Capoeira Angola is an Afro-Brazilian art form that combines elements of martial art, music and dance. Recognized a world Cultural Heritage of Humanity by the UNESCO in 2014. For promoting worldwide mutual respect and social cohesion.
The history of Capoeira Angola started in the 16th century, at a time when Brazil was a colony of Portugal and the African slave labour force was largely utilised in Brazil, especially in the agricultural production of sugar in the North-East. Many of these slaves came from the region of Angola, also a Portuguese colony. In Africa, the Angolans had many dances (eg: the N’golo, the Bassula, the Cabangula and the Umudinhu) which mixed with each other in Brazil, this became the origin of Capoeira (the game of Angola), which transferred to urban zones and became Capoeira Angola, a martial art disguised as a dance. It was an important instrument of cultural and physical resistance for the Brazilian slaves.
The Word Capoeira
The word Capoeira is of Tupi Guarani origin (a Brazilian indigenous language) and refers to the ground where wild grass was cut in preparation for the next planting season. This was also the place where black people would meet to practise N’Golo (a ritual), turning their souls, spirits and bodies into instruments of freedom to rise up against the oppression of the slavery system, that so ruthlessly controlled them.
A Capoeirista Angoleiro seeks to combine his movements with the movements of his comrade, aiming to connect their game as one.
It’s easy to see that the movements of the players are inspired by the movements of wild animals, offering them a great freedom and variety of movements in order to respond to the different demands of the game. These develop and unfold in as many diverse ways as a story can be told. The capoeirista demonstrates his superiority in the space of the Roda, by confusing the other player with the threatened danger and complexity of his movements.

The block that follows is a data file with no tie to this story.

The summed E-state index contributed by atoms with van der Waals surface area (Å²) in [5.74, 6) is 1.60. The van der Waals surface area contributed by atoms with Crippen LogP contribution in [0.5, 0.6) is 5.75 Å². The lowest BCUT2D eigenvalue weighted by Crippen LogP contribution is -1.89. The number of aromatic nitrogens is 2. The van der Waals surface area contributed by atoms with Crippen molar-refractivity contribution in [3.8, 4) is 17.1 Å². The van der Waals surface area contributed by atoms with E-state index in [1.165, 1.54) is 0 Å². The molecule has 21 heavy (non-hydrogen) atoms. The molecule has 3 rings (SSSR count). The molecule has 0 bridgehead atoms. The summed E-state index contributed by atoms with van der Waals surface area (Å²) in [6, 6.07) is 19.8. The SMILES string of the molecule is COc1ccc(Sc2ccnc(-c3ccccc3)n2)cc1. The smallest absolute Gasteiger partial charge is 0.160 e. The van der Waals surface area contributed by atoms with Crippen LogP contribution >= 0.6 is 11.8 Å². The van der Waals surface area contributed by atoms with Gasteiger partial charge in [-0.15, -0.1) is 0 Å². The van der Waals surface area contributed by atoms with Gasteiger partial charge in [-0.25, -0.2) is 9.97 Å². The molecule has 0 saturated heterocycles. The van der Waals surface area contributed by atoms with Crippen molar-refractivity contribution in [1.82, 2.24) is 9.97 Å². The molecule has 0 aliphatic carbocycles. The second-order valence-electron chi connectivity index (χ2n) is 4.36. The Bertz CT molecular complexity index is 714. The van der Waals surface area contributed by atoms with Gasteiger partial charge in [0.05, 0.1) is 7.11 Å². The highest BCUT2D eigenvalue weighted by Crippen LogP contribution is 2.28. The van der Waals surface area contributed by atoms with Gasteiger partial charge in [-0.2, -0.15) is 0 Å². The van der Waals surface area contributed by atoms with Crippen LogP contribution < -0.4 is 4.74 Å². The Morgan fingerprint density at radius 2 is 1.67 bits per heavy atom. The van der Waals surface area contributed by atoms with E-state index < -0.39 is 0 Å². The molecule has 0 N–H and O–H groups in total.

Capoeira Angola is a game of strategy where the fighters (comrades) play within the space of the Roda (the circle that is formed when a group comes together to perform the ritual). This means tuning their game in accordance with the rhythm of the music played by the bateria (orchestra) and expressing the feeling and meaning of the verses that are being sung by the lead singer and the chorus in their game.
Wit, self-confidence, loyalty, humility, and elegance are some of the embodied characteristics that ‘Capoeirista Angoleiro’ has inherited from the old practitioners of N’Golo. To be a capoeirista demands perfect expertise and a command of the culture, the traditions of the game, the ‘toques’ of the instruments and the songs.
The movements of Capoeira Angola are commanded by the music and singing. It is a submission of force to rhythm, of violence to melody, a marriage of antagonisms. In Capoeira, the contenders are not adversaries, they are ‘camaradas’ or comrades; they don’t fight, they pretend to fight. They expertly seek to convey an artistic portrayal of the combat; and more important than their spirit of competition is their surrender to the spirit of beauty within them. A capoeirista is an artist and an athlete, a player and a poet.